In keeping with our mission to bring you the most relevant clinical information and concepts regarding restorative medicine, we are pleased to present to you our second issue of the Journal of Restorative Medicine. This issue consists of several review articles and three Clinical Pearls which discuss in detail a broad range of diseases and disorders as well as potential treatment interventions.

The first article, “Clinical Implications of Persistent Organic Pollutants–Epigenetic Mechanisms,” by Joseph E. Pizzorno, ND and Joseph J. Katzinger, ND, is a review concerning the clinical relevance and epigenetic influences of persistent organic pollutants (POPs), which are long-lasting environmental toxicants that can accumulate in adipose tissue. The authors also briefly outline potential therapies and preventative interventions.

A review article, “New Concepts in Cardiovascular Disease,” by Mark C Houston, MD, has also been chosen for this issue. In this article, Dr. Houston provides an update on the current state of cardiovascular disease with an emphasis on its early detection, aggressive prevention, and novel treatment. In particular, he discusses the usefulness of new diagnostic techniques involving advanced lipid profiles, 24-hour blood pressure monitoring, and specific tests to identify the presence of inflammation and oxidative stress.

William Shaw, PhD, has contributed a review of the evidence on the plausible theory that acetaminophen is linked to autism. In the final article in this section, Erin Lommen, ND and Jay H. Mead, MD, review the clinical indications and safety of estriol.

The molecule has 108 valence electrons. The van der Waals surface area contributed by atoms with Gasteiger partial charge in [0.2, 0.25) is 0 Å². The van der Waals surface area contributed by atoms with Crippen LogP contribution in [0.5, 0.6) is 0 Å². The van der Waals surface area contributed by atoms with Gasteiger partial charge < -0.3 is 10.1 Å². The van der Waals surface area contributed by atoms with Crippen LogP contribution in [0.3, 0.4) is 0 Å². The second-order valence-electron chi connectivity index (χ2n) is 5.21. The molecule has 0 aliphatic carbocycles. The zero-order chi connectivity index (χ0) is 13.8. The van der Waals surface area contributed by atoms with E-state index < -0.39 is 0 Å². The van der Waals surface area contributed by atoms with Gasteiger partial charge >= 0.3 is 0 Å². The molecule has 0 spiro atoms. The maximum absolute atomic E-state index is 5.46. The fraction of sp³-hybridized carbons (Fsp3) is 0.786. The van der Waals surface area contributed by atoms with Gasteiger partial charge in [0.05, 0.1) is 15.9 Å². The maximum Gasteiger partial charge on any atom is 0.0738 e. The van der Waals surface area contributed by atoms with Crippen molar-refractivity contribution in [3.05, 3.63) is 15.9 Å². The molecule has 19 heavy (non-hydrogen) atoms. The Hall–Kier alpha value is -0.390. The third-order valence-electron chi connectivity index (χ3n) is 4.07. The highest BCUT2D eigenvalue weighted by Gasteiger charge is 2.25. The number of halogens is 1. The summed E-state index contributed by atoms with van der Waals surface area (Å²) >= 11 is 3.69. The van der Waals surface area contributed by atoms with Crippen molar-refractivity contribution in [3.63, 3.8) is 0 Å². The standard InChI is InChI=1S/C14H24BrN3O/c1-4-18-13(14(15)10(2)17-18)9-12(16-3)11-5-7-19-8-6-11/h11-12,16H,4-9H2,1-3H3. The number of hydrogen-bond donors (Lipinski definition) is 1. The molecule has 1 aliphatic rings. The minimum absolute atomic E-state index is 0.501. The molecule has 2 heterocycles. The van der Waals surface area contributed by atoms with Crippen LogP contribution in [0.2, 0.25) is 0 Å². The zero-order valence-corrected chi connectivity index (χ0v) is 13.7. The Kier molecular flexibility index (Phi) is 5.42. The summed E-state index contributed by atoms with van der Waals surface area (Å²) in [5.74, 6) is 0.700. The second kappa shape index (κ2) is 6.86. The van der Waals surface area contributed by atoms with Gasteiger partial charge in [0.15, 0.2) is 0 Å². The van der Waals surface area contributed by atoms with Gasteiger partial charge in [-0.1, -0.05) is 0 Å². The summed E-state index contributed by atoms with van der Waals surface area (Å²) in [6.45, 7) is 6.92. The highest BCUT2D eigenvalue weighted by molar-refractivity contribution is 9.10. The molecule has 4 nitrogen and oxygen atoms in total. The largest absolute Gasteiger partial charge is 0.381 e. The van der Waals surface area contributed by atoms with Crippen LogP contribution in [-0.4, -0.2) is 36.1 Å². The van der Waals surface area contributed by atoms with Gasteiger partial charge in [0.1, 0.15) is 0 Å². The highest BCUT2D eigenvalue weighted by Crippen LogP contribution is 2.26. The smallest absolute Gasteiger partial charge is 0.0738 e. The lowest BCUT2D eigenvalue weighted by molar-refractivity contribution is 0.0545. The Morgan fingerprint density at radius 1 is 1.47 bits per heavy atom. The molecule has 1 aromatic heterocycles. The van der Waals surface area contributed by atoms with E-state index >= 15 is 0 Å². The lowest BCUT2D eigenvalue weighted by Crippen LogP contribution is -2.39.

The three Clinical Pearl articles included in this issue are primarily focused on the topic of thyroid dysfunction, with a particular emphasis on thyroid autoimmunity. I have authored two of the Clinical Pearls, with one article presenting the prevalence, pathogenesis, and treatment of thyroid autoimmune disease, and the other article discussing the link between fibromyalgia and thyroid dysfunction (e.g., hypothyroidism and thyroid autoimmunity). Jorge Flechas, MD, has written on the use of iodine therapy in patients with autoimmune thyroiditis.

Our AARM Reference Reviews for this issue cover a wide variety of common disorders such as liver disease, respiratory illness (e.g., asthma), and menopause as well as prostate and breast cancer. Each Reference Review contains a “Clinical Implications” section and also provides details on the effective and economical restorative medicine treatment options available, including discussions on the therapeutic effects of Lobelia, Anemone pulsatilla, Nepeta, and Rauvolfia.

Jill Stansbury, ND and co-authors contributed the AARM Reference Review article, “The Use of Lobelia in the Treatment of Asthma and Respiratory Illness,” which presents the traditional uses and chemical constituents of Lobelia,and examines its effects on various aspects of lung function such as stimulating breathing, supporting the cough reflex, promoting expectoration, and improving vascular tone.

Last but not least, we want to express gratitude to our readers, reviewers, and authors for participating with us in providing educational material and medical research that highlights the legitimate clinical use of restorative medicine. It is with great pleasure and anticipation that we invite you and your colleagues to consider investing your clinical experience in the JRM via article submissions, peer-review, or even new topic ideas. It is only through your contributions that we can continue to successfully promote the practical clinical use of nutritional supplements, botanical medicines, and bio-identical hormones.

DOI: http://dx.doi.org/10.14200/jrm.2013.2.0118